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Stephen Davis: So the Gates Foundation put out a call, we need an infant biometric; we
need a way to identify babies, which we can associate with a vaccination record.
Jodie McVernon: One of the key challenges in making sure children are vaccinated is
knowing whether they have been vaccinated. How do we keep good records when people will
bury all their papers when they flee the village.
Kathy Horadam: The sort of things you pick in biometrics, which are physical features
that are characteristic of you. In babies they're very hard to identify.
Stephen Davis: We decided to have a look at the footprint and in particular the ball print.
Kathy Horadam: We've got three different sorts of capture. One is by fingerprint scanner,
one is by inkless print and then the other one was a colour photograph.
Stephen Davis: The database consists of fifty three children and they were foot printed
and ball printed at a few days after birth, at two months of age and at six months of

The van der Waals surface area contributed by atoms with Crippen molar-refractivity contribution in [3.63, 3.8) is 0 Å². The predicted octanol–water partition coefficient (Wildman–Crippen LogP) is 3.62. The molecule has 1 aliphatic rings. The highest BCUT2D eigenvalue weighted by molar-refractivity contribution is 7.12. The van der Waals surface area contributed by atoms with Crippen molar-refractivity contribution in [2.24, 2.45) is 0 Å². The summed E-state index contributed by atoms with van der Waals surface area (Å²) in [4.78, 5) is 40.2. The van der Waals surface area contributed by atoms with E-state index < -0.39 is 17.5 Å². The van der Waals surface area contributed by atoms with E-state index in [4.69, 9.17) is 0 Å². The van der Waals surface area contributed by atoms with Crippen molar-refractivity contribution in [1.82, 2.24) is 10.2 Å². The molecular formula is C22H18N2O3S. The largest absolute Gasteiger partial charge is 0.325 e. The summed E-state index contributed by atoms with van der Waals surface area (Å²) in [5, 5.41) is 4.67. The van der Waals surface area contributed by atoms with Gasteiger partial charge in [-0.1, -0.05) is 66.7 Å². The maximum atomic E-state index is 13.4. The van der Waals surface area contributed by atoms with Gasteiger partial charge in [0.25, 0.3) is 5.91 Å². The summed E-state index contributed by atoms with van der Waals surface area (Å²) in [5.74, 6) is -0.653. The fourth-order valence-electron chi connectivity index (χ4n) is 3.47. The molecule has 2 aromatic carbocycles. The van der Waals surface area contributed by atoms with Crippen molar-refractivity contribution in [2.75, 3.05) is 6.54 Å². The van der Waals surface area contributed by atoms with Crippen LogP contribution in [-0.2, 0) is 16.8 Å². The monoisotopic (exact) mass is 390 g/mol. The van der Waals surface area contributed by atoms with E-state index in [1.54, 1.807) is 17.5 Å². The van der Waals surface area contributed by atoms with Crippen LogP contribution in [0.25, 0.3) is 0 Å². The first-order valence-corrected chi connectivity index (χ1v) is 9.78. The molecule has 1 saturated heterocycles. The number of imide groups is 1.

Kathy Horadam: We're trying to find a growth independent way of extracting features, or
find features whose relationships to each other is independent of the growth of the
child in that really rapid growth period.
Stephen Davis: We've made some significant discoveries about the classification system
for ball prints. We think we've made incredible progress; this longitudinal database that
is unique in the world has become a reality, so we're very proud of that.
Jodie McVernon: If we can find a way of capturing those footprints that's doable in the field
that's low tech, that's easily supported. Where a child could come in have their foot
scanned, immunisation record could come up, there's an algorithm that then will say well
I suggest you get theses vaccines now. You know providing that kind of support to workers
in the field would be fantastic as a tool and ultimately that would be our goal.